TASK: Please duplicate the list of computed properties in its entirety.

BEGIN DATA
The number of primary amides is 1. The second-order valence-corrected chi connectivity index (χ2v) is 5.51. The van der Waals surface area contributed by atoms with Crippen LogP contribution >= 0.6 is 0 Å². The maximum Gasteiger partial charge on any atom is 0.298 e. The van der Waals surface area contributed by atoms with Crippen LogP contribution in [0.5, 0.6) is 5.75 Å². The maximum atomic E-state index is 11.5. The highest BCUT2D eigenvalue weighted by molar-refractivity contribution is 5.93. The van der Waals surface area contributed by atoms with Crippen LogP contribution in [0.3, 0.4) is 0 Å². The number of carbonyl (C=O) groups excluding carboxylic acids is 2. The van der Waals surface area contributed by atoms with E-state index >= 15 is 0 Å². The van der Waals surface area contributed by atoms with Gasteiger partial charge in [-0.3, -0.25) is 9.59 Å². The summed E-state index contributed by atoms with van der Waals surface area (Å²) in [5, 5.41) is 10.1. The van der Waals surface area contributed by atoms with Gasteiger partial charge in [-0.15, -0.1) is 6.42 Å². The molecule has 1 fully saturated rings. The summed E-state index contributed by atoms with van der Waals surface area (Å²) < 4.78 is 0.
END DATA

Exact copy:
The number of primary amides is 1. The second-order valence-corrected chi connectivity index (χ2v) is 5.51. The van der Waals surface area contributed by atoms with Crippen LogP contribution >= 0.6 is 0 Å². The maximum Gasteiger partial charge on any atom is 0.298 e. The van der Waals surface area contributed by atoms with Crippen LogP contribution in [0.5, 0.6) is 5.75 Å². The maximum atomic E-state index is 11.5. The highest BCUT2D eigenvalue weighted by molar-refractivity contribution is 5.93. The van der Waals surface area contributed by atoms with Crippen LogP contribution in [0.3, 0.4) is 0 Å². The number of carbonyl (C=O) groups excluding carboxylic acids is 2. The van der Waals surface area contributed by atoms with E-state index >= 15 is 0 Å². The van der Waals surface area contributed by atoms with Gasteiger partial charge in [-0.3, -0.25) is 9.59 Å². The summed E-state index contributed by atoms with van der Waals surface area (Å²) in [5, 5.41) is 10.1. The van der Waals surface area contributed by atoms with Gasteiger partial charge in [-0.15, -0.1) is 6.42 Å². The molecule has 1 fully saturated rings. The summed E-state index contributed by atoms with van der Waals surface area (Å²) < 4.78 is 0.